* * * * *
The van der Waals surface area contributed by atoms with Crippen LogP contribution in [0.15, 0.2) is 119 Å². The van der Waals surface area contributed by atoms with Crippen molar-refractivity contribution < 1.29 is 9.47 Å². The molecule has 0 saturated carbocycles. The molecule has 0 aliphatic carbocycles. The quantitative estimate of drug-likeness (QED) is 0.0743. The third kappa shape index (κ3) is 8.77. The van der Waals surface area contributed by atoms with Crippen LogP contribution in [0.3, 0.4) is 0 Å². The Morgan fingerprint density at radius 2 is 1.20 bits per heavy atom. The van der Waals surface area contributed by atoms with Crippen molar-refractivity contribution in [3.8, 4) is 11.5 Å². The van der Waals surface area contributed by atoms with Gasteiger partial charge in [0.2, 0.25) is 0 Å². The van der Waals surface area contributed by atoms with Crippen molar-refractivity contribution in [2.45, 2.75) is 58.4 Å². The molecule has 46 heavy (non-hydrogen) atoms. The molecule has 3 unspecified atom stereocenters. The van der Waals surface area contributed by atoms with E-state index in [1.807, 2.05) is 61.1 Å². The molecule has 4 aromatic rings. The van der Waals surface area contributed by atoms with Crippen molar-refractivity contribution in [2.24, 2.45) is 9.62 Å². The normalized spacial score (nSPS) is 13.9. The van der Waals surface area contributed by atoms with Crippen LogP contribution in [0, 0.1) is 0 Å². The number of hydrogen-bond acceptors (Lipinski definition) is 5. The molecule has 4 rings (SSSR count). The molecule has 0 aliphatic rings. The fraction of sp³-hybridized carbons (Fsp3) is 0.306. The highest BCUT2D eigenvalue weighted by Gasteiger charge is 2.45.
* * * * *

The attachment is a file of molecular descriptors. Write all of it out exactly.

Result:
The van der Waals surface area contributed by atoms with Crippen LogP contribution in [0.15, 0.2) is 119 Å². The van der Waals surface area contributed by atoms with Crippen molar-refractivity contribution < 1.29 is 9.47 Å². The molecule has 0 saturated carbocycles. The molecule has 0 aliphatic carbocycles. The quantitative estimate of drug-likeness (QED) is 0.0743. The third kappa shape index (κ3) is 8.77. The van der Waals surface area contributed by atoms with Crippen LogP contribution in [0.3, 0.4) is 0 Å². The Morgan fingerprint density at radius 2 is 1.20 bits per heavy atom. The van der Waals surface area contributed by atoms with Crippen molar-refractivity contribution in [3.8, 4) is 11.5 Å². The van der Waals surface area contributed by atoms with Gasteiger partial charge in [0.2, 0.25) is 0 Å². The van der Waals surface area contributed by atoms with Crippen molar-refractivity contribution in [2.45, 2.75) is 58.4 Å². The molecule has 46 heavy (non-hydrogen) atoms. The molecule has 3 unspecified atom stereocenters. The van der Waals surface area contributed by atoms with E-state index in [1.807, 2.05) is 61.1 Å². The molecule has 4 aromatic rings. The van der Waals surface area contributed by atoms with Crippen molar-refractivity contribution in [2.24, 2.45) is 9.62 Å². The normalized spacial score (nSPS) is 13.9. The van der Waals surface area contributed by atoms with Crippen LogP contribution in [0, 0.1) is 0 Å². The number of hydrogen-bond acceptors (Lipinski definition) is 5. The molecule has 4 rings (SSSR count). The molecule has 0 aliphatic rings. The fraction of sp³-hybridized carbons (Fsp3) is 0.306. The highest BCUT2D eigenvalue weighted by Gasteiger charge is 2.45.